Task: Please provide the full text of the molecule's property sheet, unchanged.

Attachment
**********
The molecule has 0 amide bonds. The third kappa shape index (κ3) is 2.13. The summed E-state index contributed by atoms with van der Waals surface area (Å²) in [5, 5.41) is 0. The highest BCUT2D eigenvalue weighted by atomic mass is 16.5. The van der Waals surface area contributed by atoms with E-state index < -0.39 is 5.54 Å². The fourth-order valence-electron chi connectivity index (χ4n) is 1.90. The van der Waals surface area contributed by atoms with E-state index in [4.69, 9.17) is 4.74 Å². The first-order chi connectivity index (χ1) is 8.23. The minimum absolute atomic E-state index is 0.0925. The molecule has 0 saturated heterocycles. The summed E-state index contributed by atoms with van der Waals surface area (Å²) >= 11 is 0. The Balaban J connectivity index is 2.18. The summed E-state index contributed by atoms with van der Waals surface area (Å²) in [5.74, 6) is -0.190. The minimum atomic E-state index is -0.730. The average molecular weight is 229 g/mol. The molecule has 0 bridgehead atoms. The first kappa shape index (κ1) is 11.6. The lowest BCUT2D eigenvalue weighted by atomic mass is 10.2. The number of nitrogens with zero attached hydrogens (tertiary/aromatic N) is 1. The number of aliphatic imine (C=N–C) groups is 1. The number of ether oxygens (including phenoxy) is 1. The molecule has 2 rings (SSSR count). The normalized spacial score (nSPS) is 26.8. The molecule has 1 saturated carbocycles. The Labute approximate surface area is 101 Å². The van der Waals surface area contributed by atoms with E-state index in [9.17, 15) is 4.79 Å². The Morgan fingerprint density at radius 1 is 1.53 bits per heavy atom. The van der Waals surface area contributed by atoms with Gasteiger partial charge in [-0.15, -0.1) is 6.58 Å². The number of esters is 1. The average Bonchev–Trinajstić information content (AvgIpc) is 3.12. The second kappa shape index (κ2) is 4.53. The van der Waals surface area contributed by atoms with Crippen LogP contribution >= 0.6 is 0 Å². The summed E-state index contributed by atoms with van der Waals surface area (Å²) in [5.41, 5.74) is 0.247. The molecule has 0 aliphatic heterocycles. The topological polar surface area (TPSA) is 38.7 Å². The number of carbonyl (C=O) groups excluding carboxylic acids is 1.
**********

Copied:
The molecule has 0 amide bonds. The third kappa shape index (κ3) is 2.13. The summed E-state index contributed by atoms with van der Waals surface area (Å²) in [5, 5.41) is 0. The highest BCUT2D eigenvalue weighted by atomic mass is 16.5. The van der Waals surface area contributed by atoms with E-state index < -0.39 is 5.54 Å². The fourth-order valence-electron chi connectivity index (χ4n) is 1.90. The van der Waals surface area contributed by atoms with E-state index in [4.69, 9.17) is 4.74 Å². The first-order chi connectivity index (χ1) is 8.23. The minimum absolute atomic E-state index is 0.0925. The molecule has 0 saturated heterocycles. The summed E-state index contributed by atoms with van der Waals surface area (Å²) >= 11 is 0. The Balaban J connectivity index is 2.18. The summed E-state index contributed by atoms with van der Waals surface area (Å²) in [5.74, 6) is -0.190. The minimum atomic E-state index is -0.730. The average molecular weight is 229 g/mol. The molecule has 0 bridgehead atoms. The first kappa shape index (κ1) is 11.6. The lowest BCUT2D eigenvalue weighted by atomic mass is 10.2. The number of nitrogens with zero attached hydrogens (tertiary/aromatic N) is 1. The number of aliphatic imine (C=N–C) groups is 1. The number of ether oxygens (including phenoxy) is 1. The molecule has 2 rings (SSSR count). The normalized spacial score (nSPS) is 26.8. The molecule has 1 saturated carbocycles. The Labute approximate surface area is 101 Å². The van der Waals surface area contributed by atoms with E-state index in [9.17, 15) is 4.79 Å². The Morgan fingerprint density at radius 1 is 1.53 bits per heavy atom. The van der Waals surface area contributed by atoms with Gasteiger partial charge in [-0.15, -0.1) is 6.58 Å². The number of esters is 1. The average Bonchev–Trinajstić information content (AvgIpc) is 3.12. The second kappa shape index (κ2) is 4.53. The van der Waals surface area contributed by atoms with Crippen LogP contribution >= 0.6 is 0 Å². The summed E-state index contributed by atoms with van der Waals surface area (Å²) in [5.41, 5.74) is 0.247. The molecule has 0 aliphatic heterocycles. The topological polar surface area (TPSA) is 38.7 Å². The number of carbonyl (C=O) groups excluding carboxylic acids is 1.